One Night in Central London with Extinction Rebellion

A timeline of what it's like to spend the evening with climate protestors willing to get arrested for their cause.

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Apr 16 2019, 2:55pm

Photos: Chris Bethell

Planet Earth is hurtling toward irrecoverable destruction at an alarming rate. The Arctic is melting, the seas are rising, temperatures are increasing and the world is burning. We’re collectively entering the 9th Circle of hell in Dante’s Inferno.

We owe this unavoidable truth almost solely to the exploits of capitalism and its overarching ethos of endless consumption – a worldview that quite simply incompatible with our planet, a tiny rock in the vastness of space with a distinctly finite amount of resources.

But what can be done about it? It can feel helpless being a single person in the face of the great grinding gears of capitalism, but affirmative and direct action in the form of collective protest can prove a powerful vehicle for change, and spurn those with power into action. Extinction Rebellion are a network of climate activists across the globe doing just that, so I decided to check out their planned protests in London – where they have decided to stop traffic in five key locations of the city until the Conservative government meet their demands – to see them in action and join the picket line. Maybe all hope isn’t lost after all.

19:00: Packing for the protest. Excited as rumors are Thom Yorke is making an appearance.

19:20: Quick room tidy and water my house plants. They're dying but that's fine because I'm about to save the entire world so…

19:22: Time to get arrested in the name of planet Earth baby!

19:34: Crack a tin for the road.

19:39: Catch up on some current affairs on the bus. Played that game where you rip the head open of someone in the paper and the word behind is what they're really thinking. Sajid Javid is thinking about “Dragons.”

19:41: Matt Hancock's face is making me feel ill. Move to the front of the bus to feel less ill.

19:50: Bus stops for three minutes to even up the service. Another win for the climate fighters!

20:00: Read the news about Notre-Dame catching fire. Fuck.

20:11: Pulling up to Waterloo Bridge, ready to stop traffic + reverse climate change.

20:14: My footy leg warmers are already chafing under my trousers because I'm in Uniqlo ankle pants. Long night ahead, let's go activists.

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20:18: Get to Waterloo Bridge. Some lad being hauled into a police van. Apparently they're arresting every single person on the bridge no matter how long it takes, sweeping north from the south side of the bridge.

20:30: Police steadily pick people off one by one, the drums beat ever louder. Camping is mostly happening in Hyde Park, I'm told.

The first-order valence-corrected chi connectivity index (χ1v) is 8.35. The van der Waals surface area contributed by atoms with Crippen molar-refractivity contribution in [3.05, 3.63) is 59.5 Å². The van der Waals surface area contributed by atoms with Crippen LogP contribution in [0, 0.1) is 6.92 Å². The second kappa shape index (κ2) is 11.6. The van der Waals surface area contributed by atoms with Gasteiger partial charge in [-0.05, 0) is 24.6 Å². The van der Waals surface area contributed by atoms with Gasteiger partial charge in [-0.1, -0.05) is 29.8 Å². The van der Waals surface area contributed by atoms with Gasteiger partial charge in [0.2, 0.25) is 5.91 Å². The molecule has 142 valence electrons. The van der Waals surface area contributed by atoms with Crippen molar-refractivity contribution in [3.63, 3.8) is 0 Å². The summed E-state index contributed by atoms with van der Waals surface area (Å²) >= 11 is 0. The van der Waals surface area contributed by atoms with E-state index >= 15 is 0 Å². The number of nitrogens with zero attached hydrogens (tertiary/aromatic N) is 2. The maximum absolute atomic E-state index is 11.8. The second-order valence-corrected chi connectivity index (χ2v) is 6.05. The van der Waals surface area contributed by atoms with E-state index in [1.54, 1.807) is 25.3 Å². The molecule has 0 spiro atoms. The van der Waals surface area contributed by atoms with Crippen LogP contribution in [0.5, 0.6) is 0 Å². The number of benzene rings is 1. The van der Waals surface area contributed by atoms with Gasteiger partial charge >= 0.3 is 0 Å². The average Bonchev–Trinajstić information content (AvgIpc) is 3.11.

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20:30: Having seen several arrests now I'm feeling a little exposed, but see a small child clapping in time with the music and decide that I can handle this – I'm a climate fighter once more. Grab the nearest flag and get really stuck in, waving it to the thumping of the drums as I gaze in wonder at the moon and the stars above; this is for you Carl Sagan and your “lovely, lovely” Earth.

20:40: I am told drinking is bad activism so I put my Kronenbourg away.

20:42: Someone on the Extinction Rebellion WhatsApp says people are being asked to stop livestreaming or face arrest. Turn around to see a police officer recording me.

20:43: Drumming on Waterloo Bridge is right next to the big steampunk heart (there's a ten-foot steampunk heart sculpture on the bridge now) truly, I'm at the beating heart of the protest.

20:40: Oh my god is that Thom Yorke?! No, just a sweaty old man gesticulating wildly in the middle of Waterloo Bridge on a Monday evening.

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21:00: Time to take in some of the radical speeches at the solar-powered stage: “...now I can see it is the ice in peril and we are in danger, standing by as parts of our word carve into the sea… sinking us all into oblivion… I ran my tongue to try and taste its ocean past which I discovered later at home in bed tastes the same as the salt we make with our bodies when we sweat or bleed or cry.”

21:05: It’s the London One World Choir now: “you're a vibration!” someone shouts from the crowd. Am I a vibration too?

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21:08: Making my way to the north side of Waterloo Bridge now. The atmosphere on approach is ominous, dozens of people in outerwear are huddled around some wheelbarrows under a flailing gazebo skeleton. It feels that at any moment I'll be shot with a crossbow and the blood will be squeezed from my lifeless body as an offering to the climate gods – a kind of sick ritual where I alone pay for the sins of mankind.